Scott Pruitt’s tenure as Administrator of the Environmental Protection Agency (EPA) has been mired in controversy since the start, beginning with his nomination by President Trump. Several environment groups and unions protested the appointment, as did former EPA workers in a letter penned to Senators. Other Republicans privately expressed reservations against Pruitt for his disdain of federal regulations, which stem from his strong belief in state rights.
Since Scott Pruitt took office he has attracted controversy when he doubted the credibility of climate change, arguing there is “tremendous disagreement about the degree of impact” of human activity on the Earth’s atmosphere.
This is in contradiction to the established scientific consensus on climate change and the purpose of the EPA’s regulations and laws, causing some anxiety among environmentalists.
Pruitt also began the process of rubbing out the previous administration’s regulations, beginning with breaking away Obama-era environmental regulations on car and truck emissions.
The rollbacks have received pleasant reactions from automobile manufacturers, including support from the Alliance of Automobile Manufacturers, but environmental activists warn of the safety and environmental consequences of cutting back these regulations.
Gina McCarthy, former Administrator of the EPA under President Barrack Obama, says Pruitt’s proposals do not have any “factual basis”.
The EPA found in 2016 that chlorpyrifos, a pesticide used to kill bugs, to be unsafe at all levels and very harmful to children. The EPA discovered that the probable consequences of chlorpyrifos included “potential for neurodevelopmental outcomes”.
Pruitt refused to ban chlorpyrifos, despite insistence and petitions from the Natural Resources Defense Council and Pesticide Action Network North America. Earthjustice have sued the EPA on April 5th, 2017 due to its inaction over chlorpyrifos.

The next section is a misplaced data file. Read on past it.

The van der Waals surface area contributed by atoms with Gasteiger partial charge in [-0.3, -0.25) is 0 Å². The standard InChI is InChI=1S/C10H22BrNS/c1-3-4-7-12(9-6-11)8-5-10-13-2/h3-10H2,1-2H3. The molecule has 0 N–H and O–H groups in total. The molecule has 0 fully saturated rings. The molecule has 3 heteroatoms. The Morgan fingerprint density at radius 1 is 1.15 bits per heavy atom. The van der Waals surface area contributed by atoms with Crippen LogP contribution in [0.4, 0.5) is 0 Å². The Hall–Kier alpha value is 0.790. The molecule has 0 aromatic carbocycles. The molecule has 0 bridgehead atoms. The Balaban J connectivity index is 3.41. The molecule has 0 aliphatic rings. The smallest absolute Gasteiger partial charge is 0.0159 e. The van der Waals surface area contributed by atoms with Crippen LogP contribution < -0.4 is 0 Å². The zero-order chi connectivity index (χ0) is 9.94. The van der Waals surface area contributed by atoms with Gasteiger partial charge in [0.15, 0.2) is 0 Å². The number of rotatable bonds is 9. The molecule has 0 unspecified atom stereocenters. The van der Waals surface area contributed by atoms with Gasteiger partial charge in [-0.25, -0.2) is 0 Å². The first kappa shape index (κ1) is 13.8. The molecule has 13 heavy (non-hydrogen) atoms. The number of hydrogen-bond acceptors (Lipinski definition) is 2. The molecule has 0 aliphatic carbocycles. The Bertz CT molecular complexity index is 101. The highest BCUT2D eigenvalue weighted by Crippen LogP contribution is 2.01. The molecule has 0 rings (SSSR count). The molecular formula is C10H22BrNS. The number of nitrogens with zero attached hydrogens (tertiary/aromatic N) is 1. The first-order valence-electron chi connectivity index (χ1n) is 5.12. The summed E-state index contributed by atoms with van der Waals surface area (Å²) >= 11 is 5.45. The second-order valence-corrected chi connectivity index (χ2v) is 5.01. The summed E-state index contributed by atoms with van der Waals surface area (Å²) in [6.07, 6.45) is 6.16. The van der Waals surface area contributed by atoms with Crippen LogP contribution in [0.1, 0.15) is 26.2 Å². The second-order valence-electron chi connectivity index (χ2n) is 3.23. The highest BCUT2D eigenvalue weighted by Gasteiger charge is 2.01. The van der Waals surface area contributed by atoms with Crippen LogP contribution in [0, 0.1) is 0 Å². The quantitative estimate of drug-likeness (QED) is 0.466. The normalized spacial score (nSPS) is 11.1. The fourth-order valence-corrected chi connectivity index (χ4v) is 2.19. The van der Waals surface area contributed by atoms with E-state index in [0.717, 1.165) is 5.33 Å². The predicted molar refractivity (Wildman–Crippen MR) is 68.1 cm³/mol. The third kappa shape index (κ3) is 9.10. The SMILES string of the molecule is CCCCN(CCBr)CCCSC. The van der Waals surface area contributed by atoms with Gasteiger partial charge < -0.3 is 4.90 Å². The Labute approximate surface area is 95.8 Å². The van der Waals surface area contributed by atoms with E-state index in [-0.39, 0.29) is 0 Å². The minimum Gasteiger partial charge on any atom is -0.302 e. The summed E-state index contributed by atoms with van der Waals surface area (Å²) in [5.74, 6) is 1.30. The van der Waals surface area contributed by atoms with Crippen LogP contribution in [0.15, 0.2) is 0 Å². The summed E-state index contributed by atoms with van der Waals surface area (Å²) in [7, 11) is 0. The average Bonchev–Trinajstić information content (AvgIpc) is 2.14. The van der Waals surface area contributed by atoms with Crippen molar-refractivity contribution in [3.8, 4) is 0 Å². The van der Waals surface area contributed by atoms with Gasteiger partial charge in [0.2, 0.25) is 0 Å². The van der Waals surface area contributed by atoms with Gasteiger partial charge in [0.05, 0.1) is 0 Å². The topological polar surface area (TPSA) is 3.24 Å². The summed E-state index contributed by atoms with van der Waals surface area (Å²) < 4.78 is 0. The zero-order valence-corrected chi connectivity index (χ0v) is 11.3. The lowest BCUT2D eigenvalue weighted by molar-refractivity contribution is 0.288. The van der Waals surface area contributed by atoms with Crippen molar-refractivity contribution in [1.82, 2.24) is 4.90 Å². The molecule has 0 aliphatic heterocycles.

Earlier this year, the EPA curbed regulations on clean water. Pruitt claimed his aim was to take “significant action to return power to the states and provide regulatory certainty to our nation’s farmers and businesses”.
The protections granted to clean water is essential to 117 million Americans who rely on it for drinking and the wildlife living in wetland areas.
The Clean Water Act, the act that Pruitt seeks to revoke, is even considered to be incomplete by some environmentalists, far from needing to be replaced, others argue it needs to be expanded.
Peter Gleick, a member of the US National Academy of Science and the president-emeritus of Pacific Institute, speaking in the Guardian, says federal regulations relating to water pollution are “increasingly outdated in the face of new threats from unregulated contaminants, worsening climatic changes, failing water infrastructure and direct political assault”.
Among the first things the EPA did when Pruitt was announced administrator was to cut newly-introduced regulation removing mercury from urban wastewater, however, a lawsuit led by the Natural Resources Defense Council caused the EPA to walk back on it proposed cuts.
The EPA has been forced by courts to reimpose regulations regarding methane gas flares and toxic wastes from power plants when it had attempted to repeal regulation in those areas.